- China Manufacturing PMI for September 50.2 versus 49.7 in August
- China: September non-manufacturing PMI 51.7 vs. 51.0 in August
- China Composite PMI for September 52.0 vs. 51.3 in August
BEIJING (Reuters) – China’s factory activity grew for the first time in six months in September, an official survey showed on Saturday, adding to a series of indicators that the world’s second-largest economy is starting to recover.
The Purchasing Managers’ Index (PMI), based on a survey of major manufacturers, rose to 50.2 in September from 49.7, according to the National Bureau of Statistics, above the 50-point level that separates a contraction in activity from an expansion. The reading beat expectations of 50.0.
The PMI, the first official statistics for September, adds to signs of stabilization in the economy, which has eased after an initial burst of momentum early in the year when China’s highly restrictive Covid-19 policies were lifted.
Initial signs of improvement emerged in August, with growth in factory output and retail sales accelerating while declines in exports and imports narrowed and deflationary pressures eased. Industrial company profits recorded a surprise jump of 17.2% in August, after a 6.7% decline in July.
“The manufacturing PMI, as well as good industrial profit numbers, indicate that the economy is gradually reaching the bottom,” said Zhou Hao, chief economist at Guotai Junan International.
China’s non-manufacturing PMI, which includes sub-indices for service and construction sector activity, also rose to 51.7 from 51.0 in August.
The composite PMI, including manufacturing and non-manufacturing activity, rose to 52.0 in September from 51.3.
Near-term data on economists’ radar includes consumer spending for the longest public holiday of the year. Golden Week began on Friday with the Mid-Autumn Festival, which will be followed by the National Day holiday until October 6.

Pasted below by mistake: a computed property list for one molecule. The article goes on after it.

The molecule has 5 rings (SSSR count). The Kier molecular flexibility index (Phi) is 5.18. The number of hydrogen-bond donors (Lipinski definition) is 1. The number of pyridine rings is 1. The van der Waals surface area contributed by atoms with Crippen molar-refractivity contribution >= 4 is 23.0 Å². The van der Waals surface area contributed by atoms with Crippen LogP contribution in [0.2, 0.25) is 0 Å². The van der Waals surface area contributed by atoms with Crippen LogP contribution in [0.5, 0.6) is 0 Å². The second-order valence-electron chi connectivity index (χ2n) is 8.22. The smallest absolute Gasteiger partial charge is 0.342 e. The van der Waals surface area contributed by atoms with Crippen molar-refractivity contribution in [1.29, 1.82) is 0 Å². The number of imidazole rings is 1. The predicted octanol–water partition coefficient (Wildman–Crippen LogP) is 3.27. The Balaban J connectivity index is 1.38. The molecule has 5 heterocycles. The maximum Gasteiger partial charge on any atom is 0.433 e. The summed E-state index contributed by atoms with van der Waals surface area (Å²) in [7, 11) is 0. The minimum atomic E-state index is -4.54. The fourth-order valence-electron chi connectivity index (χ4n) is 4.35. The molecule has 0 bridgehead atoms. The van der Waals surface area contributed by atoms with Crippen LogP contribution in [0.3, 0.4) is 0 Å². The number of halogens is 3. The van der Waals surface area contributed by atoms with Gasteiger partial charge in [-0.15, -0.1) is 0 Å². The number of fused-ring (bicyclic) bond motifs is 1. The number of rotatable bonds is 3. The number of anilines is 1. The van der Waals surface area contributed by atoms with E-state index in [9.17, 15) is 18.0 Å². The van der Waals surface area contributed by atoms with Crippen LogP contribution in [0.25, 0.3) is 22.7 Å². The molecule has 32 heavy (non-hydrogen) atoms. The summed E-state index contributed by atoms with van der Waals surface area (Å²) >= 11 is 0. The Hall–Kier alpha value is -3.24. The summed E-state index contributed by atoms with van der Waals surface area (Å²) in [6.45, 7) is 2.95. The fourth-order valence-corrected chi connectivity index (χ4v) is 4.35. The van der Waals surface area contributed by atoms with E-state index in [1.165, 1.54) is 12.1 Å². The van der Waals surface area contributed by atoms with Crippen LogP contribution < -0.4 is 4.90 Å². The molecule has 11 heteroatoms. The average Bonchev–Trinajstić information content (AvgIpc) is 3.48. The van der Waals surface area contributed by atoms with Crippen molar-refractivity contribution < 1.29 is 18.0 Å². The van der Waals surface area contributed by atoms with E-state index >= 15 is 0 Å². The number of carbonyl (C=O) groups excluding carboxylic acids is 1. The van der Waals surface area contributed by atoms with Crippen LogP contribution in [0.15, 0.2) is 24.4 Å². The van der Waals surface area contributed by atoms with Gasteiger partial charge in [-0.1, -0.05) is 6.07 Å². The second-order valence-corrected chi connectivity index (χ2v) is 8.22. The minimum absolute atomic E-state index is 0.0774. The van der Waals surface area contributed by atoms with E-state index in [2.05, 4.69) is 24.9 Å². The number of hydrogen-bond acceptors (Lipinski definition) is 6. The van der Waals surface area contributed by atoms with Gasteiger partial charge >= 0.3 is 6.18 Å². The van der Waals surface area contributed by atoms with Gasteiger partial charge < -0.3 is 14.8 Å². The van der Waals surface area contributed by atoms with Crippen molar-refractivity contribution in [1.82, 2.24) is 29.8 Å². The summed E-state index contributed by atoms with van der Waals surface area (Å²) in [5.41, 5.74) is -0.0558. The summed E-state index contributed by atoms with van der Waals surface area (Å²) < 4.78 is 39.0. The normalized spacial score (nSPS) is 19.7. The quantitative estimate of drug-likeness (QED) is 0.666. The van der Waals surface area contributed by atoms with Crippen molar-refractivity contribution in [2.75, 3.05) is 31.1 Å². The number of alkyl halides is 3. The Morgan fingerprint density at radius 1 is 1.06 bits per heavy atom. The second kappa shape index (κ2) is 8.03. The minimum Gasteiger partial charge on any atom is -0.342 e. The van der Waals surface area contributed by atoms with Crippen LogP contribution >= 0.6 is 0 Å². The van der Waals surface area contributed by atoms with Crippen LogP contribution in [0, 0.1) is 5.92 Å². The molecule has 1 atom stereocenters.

State media reported on Saturday that passenger rail travel on Friday reached 20 million trips, a single-day record, in a positive start to what authorities expected to be “the most popular Golden Week in history.”
Policymakers will welcome more stable economic indicators as they continue to confront the real estate sector debt crisis that shook global markets. The authorities announced a series of measures to support the real estate market, including lowering mortgage interest rates, although the sector is still far from emerging from the crisis.
New home prices fell at the fastest pace in 10 months in August, and real estate investment fell for the 18th straight month.
China Evergrande Group (3333.HK), the world’s most indebted property developer with liabilities of more than $300 billion, said on Thursday that its founder was being investigated for suspected “illegal crimes.”
The Asian Development Bank last week cut its 2023 economic growth forecast for China to 4.9% from July’s forecast of 5.0% due to weakness in the real estate sector.
Analysts say more political support is needed to ensure the Chinese economy can meet the government’s growth target of around 5% this year.
“The Chinese economy has stabilized, driven in part by an easing of real estate sector policies,” said Qiu Zhang, chief economist at Pinpoint Asset Management.
“The key issue going forward is whether fiscal policy will become more supportive. I think it will, but in terms of timing, a change in fiscal policy stance could happen next year rather than this year.”
(Reporting by Ryan Wu, Tina Chiao and Joe Cash; Preparing by Mohammed for the Arabic Bulletin) Editing by Michael Perry and William Mallard
This is the solution:トムソン・ロイタ「信頼の原則」
“Infuriatingly humble alcohol fanatic. Unapologetic beer practitioner. Analyst.”